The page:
Opposition leaders welcome Gayoom back to Maldives

Former President Maumoon Abdul Gayoom was welcomed back to the Maldives by opposition leaders and supporters Wednesday night after nearly three months overseas.

He was greeted at the Velana International Airport by leaders and lawmakers from the main opposition Maldivian Democratic Party, Jumhooree Party and Adhaalath Party as well as loyalists from the divided ruling party.

Gayoom joined forces with opposition parties in March to challenge his half-brother President Abdulla Yameen’s grip on power. The new alliance sought unsuccessfully to remove Speaker Abdulla Maseeh Mohamed and gain the parliament’s majority.

Gayoom told reporters at the airport that the opposition alliance is not working for the advancement of any particular party or leader. “As a Maldivian citizen, I also want to participate in these efforts as much as I can. That is for the benefit and well-being of the whole nation,” he said.

Asked if he anticipated arrest or prosecution like other opposition figures, Gayoom said he has not committed any offence that would warrant jailing.

Gayoom met separately with the opposition politicians at the airport’s VIP lounge before heading to Malé

A sizable crowd of supporters, including MDP leadership figures and activists, gathered near the official jetty to welcome the former president but was pushed back by riot police. Gayoom walked over to the supporters behind police lines and shook hands with several people.

Gayoom left in early March to visit his ailing sister-in-law, who passed away on May 31. The former president’s son, MP Faris Maumoon, was prevented from visiting his dying aunt due to a travel ban.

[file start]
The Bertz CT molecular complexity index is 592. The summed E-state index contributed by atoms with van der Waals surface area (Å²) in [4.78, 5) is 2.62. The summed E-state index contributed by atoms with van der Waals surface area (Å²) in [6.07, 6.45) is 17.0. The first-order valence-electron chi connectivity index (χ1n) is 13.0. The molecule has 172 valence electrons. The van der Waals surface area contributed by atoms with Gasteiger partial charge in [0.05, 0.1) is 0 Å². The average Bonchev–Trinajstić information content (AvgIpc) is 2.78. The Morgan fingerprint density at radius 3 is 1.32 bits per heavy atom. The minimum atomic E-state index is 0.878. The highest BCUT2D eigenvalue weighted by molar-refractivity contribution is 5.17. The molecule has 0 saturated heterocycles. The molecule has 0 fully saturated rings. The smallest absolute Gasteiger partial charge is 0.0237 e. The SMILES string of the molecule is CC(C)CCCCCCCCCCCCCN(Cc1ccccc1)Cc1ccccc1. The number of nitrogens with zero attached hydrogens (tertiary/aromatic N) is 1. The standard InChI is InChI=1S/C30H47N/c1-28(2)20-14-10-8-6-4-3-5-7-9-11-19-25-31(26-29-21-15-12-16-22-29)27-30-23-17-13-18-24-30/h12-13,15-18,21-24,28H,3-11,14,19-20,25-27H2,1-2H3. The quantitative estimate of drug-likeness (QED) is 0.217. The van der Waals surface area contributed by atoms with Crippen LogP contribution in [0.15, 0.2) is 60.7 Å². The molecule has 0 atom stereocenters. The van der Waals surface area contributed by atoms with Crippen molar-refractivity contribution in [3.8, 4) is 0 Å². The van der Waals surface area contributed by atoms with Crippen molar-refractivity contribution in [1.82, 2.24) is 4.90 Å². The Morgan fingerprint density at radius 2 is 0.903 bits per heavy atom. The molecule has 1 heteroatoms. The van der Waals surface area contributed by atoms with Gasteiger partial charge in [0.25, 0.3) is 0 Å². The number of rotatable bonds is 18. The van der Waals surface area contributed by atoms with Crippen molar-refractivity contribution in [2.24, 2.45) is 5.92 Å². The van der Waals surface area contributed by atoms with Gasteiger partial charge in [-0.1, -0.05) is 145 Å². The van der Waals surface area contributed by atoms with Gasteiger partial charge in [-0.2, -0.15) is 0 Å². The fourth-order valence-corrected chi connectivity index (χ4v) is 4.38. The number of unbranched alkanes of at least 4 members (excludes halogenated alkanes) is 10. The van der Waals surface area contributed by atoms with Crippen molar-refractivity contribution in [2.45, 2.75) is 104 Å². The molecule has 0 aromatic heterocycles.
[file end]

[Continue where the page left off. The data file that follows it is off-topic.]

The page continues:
Opposition leaders told reporters that Gayoom’s return has renewed hope for the reform efforts.

“We have a new momentum to win this with the experience and philosophy of Gayoom. God willing, our work will be successful. We will remain in this together,” said Minority Leader Ibrahim Mohamed Solih.

Gayoom’s first public appearance with opposition figures drew criticism from Yameen’s faction of the divided Progressive Party of Maldives.

“An extreme of selfishness in the name of reforming the country,” tweeted MP Abdul Raheem Abdulla, the PPM’s deputy leader.

MP Dr Abdulla Khaleel, the PPM’s secretary-general, suggested that Gayoom’s former adversaries were exploiting him to further their cause.

The Progressive Party of Maldives was split into rival factions led by the estranged Gayoom brothers after the civil court in October controversially stripped the elder Gayoom of his powers as the party’s elected leader.

In late March, the Yameen faction’s disciplinary committee expelled Gayoom himself from the PPM. The police subsequently took down the PPM flag and its logo from Gayoom’s office.

When Gayoom left for India in early March, his military bodyguards were prevented from accompanying him during the trip after he declared support for removing the speaker.


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